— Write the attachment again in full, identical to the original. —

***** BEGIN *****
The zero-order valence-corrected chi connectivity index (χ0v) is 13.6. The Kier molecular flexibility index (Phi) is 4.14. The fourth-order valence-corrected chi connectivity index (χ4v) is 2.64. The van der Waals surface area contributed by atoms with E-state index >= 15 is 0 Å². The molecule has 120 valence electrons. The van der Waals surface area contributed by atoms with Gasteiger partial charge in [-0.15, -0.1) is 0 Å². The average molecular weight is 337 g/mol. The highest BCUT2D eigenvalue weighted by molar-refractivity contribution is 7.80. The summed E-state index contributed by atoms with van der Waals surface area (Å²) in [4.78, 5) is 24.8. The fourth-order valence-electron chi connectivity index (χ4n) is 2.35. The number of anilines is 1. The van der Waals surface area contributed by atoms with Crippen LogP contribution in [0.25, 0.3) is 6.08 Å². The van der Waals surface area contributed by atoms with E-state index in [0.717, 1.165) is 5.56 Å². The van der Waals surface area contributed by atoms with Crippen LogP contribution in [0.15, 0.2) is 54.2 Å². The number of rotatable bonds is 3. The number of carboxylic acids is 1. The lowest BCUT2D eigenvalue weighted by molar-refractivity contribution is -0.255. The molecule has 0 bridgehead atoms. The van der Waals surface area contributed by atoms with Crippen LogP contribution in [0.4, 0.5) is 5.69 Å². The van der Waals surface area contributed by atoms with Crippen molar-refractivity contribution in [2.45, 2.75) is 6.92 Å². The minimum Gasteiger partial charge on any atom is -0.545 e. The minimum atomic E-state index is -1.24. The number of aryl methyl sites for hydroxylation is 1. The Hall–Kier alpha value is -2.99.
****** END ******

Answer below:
The zero-order valence-corrected chi connectivity index (χ0v) is 13.6. The Kier molecular flexibility index (Phi) is 4.14. The fourth-order valence-corrected chi connectivity index (χ4v) is 2.64. The van der Waals surface area contributed by atoms with E-state index >= 15 is 0 Å². The molecule has 120 valence electrons. The van der Waals surface area contributed by atoms with Gasteiger partial charge in [-0.15, -0.1) is 0 Å². The average molecular weight is 337 g/mol. The highest BCUT2D eigenvalue weighted by molar-refractivity contribution is 7.80. The summed E-state index contributed by atoms with van der Waals surface area (Å²) in [4.78, 5) is 24.8. The fourth-order valence-electron chi connectivity index (χ4n) is 2.35. The number of anilines is 1. The van der Waals surface area contributed by atoms with Crippen LogP contribution in [0.25, 0.3) is 6.08 Å². The van der Waals surface area contributed by atoms with E-state index in [0.717, 1.165) is 5.56 Å². The van der Waals surface area contributed by atoms with Crippen LogP contribution in [0.15, 0.2) is 54.2 Å². The number of rotatable bonds is 3. The number of carboxylic acids is 1. The lowest BCUT2D eigenvalue weighted by molar-refractivity contribution is -0.255. The molecule has 0 bridgehead atoms. The van der Waals surface area contributed by atoms with Crippen LogP contribution in [0.4, 0.5) is 5.69 Å². The van der Waals surface area contributed by atoms with Crippen molar-refractivity contribution in [2.45, 2.75) is 6.92 Å². The minimum Gasteiger partial charge on any atom is -0.545 e. The minimum atomic E-state index is -1.24. The number of aryl methyl sites for hydroxylation is 1. The Hall–Kier alpha value is -2.99.